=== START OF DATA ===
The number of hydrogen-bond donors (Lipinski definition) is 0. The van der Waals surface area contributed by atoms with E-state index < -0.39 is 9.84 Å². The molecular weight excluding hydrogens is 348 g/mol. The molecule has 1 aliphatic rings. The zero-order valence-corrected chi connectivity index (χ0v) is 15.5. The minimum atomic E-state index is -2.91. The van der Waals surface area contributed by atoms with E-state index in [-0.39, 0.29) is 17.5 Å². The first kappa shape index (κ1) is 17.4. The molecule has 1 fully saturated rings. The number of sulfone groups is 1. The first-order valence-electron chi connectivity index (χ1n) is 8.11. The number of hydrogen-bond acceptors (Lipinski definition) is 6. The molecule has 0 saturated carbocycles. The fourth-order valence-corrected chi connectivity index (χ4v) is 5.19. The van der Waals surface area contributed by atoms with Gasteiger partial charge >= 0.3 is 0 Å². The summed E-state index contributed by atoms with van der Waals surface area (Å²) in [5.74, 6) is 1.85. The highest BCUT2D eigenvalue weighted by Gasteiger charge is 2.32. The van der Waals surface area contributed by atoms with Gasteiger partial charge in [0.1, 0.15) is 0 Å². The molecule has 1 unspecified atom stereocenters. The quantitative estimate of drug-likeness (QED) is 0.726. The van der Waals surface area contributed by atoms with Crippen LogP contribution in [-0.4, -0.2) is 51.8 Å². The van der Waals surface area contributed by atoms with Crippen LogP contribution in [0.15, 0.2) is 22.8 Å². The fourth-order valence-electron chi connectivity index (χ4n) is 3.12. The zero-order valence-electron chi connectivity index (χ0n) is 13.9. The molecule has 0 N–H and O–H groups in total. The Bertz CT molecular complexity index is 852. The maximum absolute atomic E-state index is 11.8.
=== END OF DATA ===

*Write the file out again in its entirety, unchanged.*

The number of hydrogen-bond donors (Lipinski definition) is 0. The van der Waals surface area contributed by atoms with E-state index < -0.39 is 9.84 Å². The molecular weight excluding hydrogens is 348 g/mol. The molecule has 1 aliphatic rings. The zero-order valence-corrected chi connectivity index (χ0v) is 15.5. The minimum atomic E-state index is -2.91. The van der Waals surface area contributed by atoms with E-state index in [-0.39, 0.29) is 17.5 Å². The first kappa shape index (κ1) is 17.4. The molecule has 1 fully saturated rings. The number of sulfone groups is 1. The first-order valence-electron chi connectivity index (χ1n) is 8.11. The number of hydrogen-bond acceptors (Lipinski definition) is 6. The molecule has 0 saturated carbocycles. The fourth-order valence-corrected chi connectivity index (χ4v) is 5.19. The van der Waals surface area contributed by atoms with Gasteiger partial charge >= 0.3 is 0 Å². The summed E-state index contributed by atoms with van der Waals surface area (Å²) in [5.74, 6) is 1.85. The highest BCUT2D eigenvalue weighted by Gasteiger charge is 2.32. The van der Waals surface area contributed by atoms with Gasteiger partial charge in [0.1, 0.15) is 0 Å². The molecule has 1 unspecified atom stereocenters. The quantitative estimate of drug-likeness (QED) is 0.726. The van der Waals surface area contributed by atoms with Crippen LogP contribution in [-0.4, -0.2) is 51.8 Å². The van der Waals surface area contributed by atoms with Crippen LogP contribution in [0.15, 0.2) is 22.8 Å². The fourth-order valence-electron chi connectivity index (χ4n) is 3.12. The zero-order valence-electron chi connectivity index (χ0n) is 13.9. The molecule has 0 N–H and O–H groups in total. The Bertz CT molecular complexity index is 852. The maximum absolute atomic E-state index is 11.8.